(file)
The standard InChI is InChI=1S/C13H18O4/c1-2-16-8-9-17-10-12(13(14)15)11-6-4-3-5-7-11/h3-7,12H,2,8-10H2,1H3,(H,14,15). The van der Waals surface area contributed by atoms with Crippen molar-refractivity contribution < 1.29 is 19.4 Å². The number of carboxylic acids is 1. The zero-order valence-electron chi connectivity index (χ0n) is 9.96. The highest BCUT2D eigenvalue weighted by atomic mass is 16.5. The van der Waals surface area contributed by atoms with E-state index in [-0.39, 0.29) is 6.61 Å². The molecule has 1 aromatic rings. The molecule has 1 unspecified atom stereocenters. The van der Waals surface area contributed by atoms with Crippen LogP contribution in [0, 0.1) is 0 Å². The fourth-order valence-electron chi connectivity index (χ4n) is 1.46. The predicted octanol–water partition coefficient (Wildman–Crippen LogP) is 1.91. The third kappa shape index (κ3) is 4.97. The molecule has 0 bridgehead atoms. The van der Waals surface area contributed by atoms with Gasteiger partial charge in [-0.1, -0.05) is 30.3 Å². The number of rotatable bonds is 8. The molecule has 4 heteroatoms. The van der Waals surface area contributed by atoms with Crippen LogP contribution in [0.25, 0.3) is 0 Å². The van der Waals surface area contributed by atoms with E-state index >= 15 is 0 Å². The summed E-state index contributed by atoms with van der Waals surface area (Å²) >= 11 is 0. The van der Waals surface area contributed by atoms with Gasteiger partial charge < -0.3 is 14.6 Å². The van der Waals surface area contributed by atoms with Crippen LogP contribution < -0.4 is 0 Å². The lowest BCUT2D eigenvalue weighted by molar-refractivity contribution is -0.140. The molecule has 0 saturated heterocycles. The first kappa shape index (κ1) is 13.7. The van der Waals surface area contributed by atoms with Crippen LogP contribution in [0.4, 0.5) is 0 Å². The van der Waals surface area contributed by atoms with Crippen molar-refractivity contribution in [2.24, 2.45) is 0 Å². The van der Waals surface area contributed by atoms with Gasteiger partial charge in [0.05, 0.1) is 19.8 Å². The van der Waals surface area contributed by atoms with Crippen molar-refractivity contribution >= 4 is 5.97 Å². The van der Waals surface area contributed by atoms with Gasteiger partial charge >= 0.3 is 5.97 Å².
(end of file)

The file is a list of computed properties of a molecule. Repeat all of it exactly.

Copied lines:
The standard InChI is InChI=1S/C13H18O4/c1-2-16-8-9-17-10-12(13(14)15)11-6-4-3-5-7-11/h3-7,12H,2,8-10H2,1H3,(H,14,15). The van der Waals surface area contributed by atoms with Crippen molar-refractivity contribution < 1.29 is 19.4 Å². The number of carboxylic acids is 1. The zero-order valence-electron chi connectivity index (χ0n) is 9.96. The highest BCUT2D eigenvalue weighted by atomic mass is 16.5. The van der Waals surface area contributed by atoms with E-state index in [-0.39, 0.29) is 6.61 Å². The molecule has 1 aromatic rings. The molecule has 1 unspecified atom stereocenters. The van der Waals surface area contributed by atoms with Crippen LogP contribution in [0, 0.1) is 0 Å². The fourth-order valence-electron chi connectivity index (χ4n) is 1.46. The predicted octanol–water partition coefficient (Wildman–Crippen LogP) is 1.91. The third kappa shape index (κ3) is 4.97. The molecule has 0 bridgehead atoms. The van der Waals surface area contributed by atoms with Gasteiger partial charge in [-0.1, -0.05) is 30.3 Å². The number of rotatable bonds is 8. The molecule has 4 heteroatoms. The van der Waals surface area contributed by atoms with Crippen LogP contribution in [0.25, 0.3) is 0 Å². The van der Waals surface area contributed by atoms with E-state index >= 15 is 0 Å². The summed E-state index contributed by atoms with van der Waals surface area (Å²) >= 11 is 0. The van der Waals surface area contributed by atoms with Gasteiger partial charge < -0.3 is 14.6 Å². The van der Waals surface area contributed by atoms with Crippen LogP contribution < -0.4 is 0 Å². The lowest BCUT2D eigenvalue weighted by molar-refractivity contribution is -0.140. The molecule has 0 saturated heterocycles. The first kappa shape index (κ1) is 13.7. The van der Waals surface area contributed by atoms with Crippen LogP contribution in [0.4, 0.5) is 0 Å². The van der Waals surface area contributed by atoms with Crippen molar-refractivity contribution in [2.24, 2.45) is 0 Å². The van der Waals surface area contributed by atoms with Gasteiger partial charge in [0.05, 0.1) is 19.8 Å². The van der Waals surface area contributed by atoms with Crippen molar-refractivity contribution >= 4 is 5.97 Å². The van der Waals surface area contributed by atoms with Gasteiger partial charge >= 0.3 is 5.97 Å².